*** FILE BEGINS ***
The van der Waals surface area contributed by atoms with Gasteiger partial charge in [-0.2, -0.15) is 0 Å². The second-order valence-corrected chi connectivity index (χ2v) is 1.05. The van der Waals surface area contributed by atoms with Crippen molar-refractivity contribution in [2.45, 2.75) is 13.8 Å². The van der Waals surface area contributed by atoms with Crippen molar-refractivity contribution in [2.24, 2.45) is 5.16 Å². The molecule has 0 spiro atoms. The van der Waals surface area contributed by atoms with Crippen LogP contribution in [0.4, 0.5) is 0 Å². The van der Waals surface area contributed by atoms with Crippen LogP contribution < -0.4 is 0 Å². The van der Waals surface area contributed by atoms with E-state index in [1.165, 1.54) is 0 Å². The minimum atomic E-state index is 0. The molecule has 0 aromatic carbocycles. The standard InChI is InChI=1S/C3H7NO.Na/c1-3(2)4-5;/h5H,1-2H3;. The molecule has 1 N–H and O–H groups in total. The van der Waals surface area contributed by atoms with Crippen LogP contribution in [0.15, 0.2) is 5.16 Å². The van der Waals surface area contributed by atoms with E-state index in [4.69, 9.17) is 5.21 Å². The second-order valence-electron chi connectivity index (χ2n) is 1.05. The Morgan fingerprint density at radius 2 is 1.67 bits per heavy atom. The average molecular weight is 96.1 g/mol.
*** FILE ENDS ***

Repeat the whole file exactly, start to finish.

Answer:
The van der Waals surface area contributed by atoms with Gasteiger partial charge in [-0.2, -0.15) is 0 Å². The second-order valence-corrected chi connectivity index (χ2v) is 1.05. The van der Waals surface area contributed by atoms with Crippen molar-refractivity contribution in [2.45, 2.75) is 13.8 Å². The van der Waals surface area contributed by atoms with Crippen molar-refractivity contribution in [2.24, 2.45) is 5.16 Å². The molecule has 0 spiro atoms. The van der Waals surface area contributed by atoms with Crippen LogP contribution in [0.4, 0.5) is 0 Å². The van der Waals surface area contributed by atoms with Crippen LogP contribution < -0.4 is 0 Å². The van der Waals surface area contributed by atoms with E-state index in [1.165, 1.54) is 0 Å². The minimum atomic E-state index is 0. The molecule has 0 aromatic carbocycles. The standard InChI is InChI=1S/C3H7NO.Na/c1-3(2)4-5;/h5H,1-2H3;. The molecule has 1 N–H and O–H groups in total. The van der Waals surface area contributed by atoms with Crippen LogP contribution in [0.15, 0.2) is 5.16 Å². The van der Waals surface area contributed by atoms with E-state index in [4.69, 9.17) is 5.21 Å². The second-order valence-electron chi connectivity index (χ2n) is 1.05. The Morgan fingerprint density at radius 2 is 1.67 bits per heavy atom. The average molecular weight is 96.1 g/mol.